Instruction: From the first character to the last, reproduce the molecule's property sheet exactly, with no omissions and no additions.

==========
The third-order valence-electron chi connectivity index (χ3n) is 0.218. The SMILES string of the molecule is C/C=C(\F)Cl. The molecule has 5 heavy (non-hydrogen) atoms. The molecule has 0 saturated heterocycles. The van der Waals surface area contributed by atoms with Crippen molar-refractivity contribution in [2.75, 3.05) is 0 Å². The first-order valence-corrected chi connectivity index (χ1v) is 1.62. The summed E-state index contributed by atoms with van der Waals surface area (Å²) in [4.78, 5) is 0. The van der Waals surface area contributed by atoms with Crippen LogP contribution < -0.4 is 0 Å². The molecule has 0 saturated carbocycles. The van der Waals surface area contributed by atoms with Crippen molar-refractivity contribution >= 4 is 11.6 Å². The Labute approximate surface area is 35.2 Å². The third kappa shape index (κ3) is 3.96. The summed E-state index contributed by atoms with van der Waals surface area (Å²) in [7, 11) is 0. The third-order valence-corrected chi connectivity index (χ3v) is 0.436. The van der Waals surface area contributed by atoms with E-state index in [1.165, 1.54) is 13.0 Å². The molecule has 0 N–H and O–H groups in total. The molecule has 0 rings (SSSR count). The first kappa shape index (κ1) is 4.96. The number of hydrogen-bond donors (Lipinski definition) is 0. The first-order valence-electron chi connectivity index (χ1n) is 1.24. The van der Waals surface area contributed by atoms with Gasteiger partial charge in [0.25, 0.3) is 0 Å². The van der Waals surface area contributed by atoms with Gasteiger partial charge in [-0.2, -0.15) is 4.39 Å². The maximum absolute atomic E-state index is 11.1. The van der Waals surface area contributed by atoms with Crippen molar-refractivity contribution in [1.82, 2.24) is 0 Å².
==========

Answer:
The third-order valence-electron chi connectivity index (χ3n) is 0.218. The SMILES string of the molecule is C/C=C(\F)Cl. The molecule has 5 heavy (non-hydrogen) atoms. The molecule has 0 saturated heterocycles. The van der Waals surface area contributed by atoms with Crippen molar-refractivity contribution in [2.75, 3.05) is 0 Å². The first-order valence-corrected chi connectivity index (χ1v) is 1.62. The summed E-state index contributed by atoms with van der Waals surface area (Å²) in [4.78, 5) is 0. The van der Waals surface area contributed by atoms with Crippen LogP contribution < -0.4 is 0 Å². The molecule has 0 saturated carbocycles. The van der Waals surface area contributed by atoms with Crippen molar-refractivity contribution >= 4 is 11.6 Å². The Labute approximate surface area is 35.2 Å². The third kappa shape index (κ3) is 3.96. The summed E-state index contributed by atoms with van der Waals surface area (Å²) in [7, 11) is 0. The third-order valence-corrected chi connectivity index (χ3v) is 0.436. The van der Waals surface area contributed by atoms with E-state index in [1.165, 1.54) is 13.0 Å². The molecule has 0 N–H and O–H groups in total. The molecule has 0 rings (SSSR count). The first kappa shape index (κ1) is 4.96. The number of hydrogen-bond donors (Lipinski definition) is 0. The first-order valence-electron chi connectivity index (χ1n) is 1.24. The van der Waals surface area contributed by atoms with Gasteiger partial charge in [0.25, 0.3) is 0 Å². The van der Waals surface area contributed by atoms with Gasteiger partial charge in [-0.2, -0.15) is 4.39 Å². The maximum absolute atomic E-state index is 11.1. The van der Waals surface area contributed by atoms with Crippen molar-refractivity contribution in [1.82, 2.24) is 0 Å².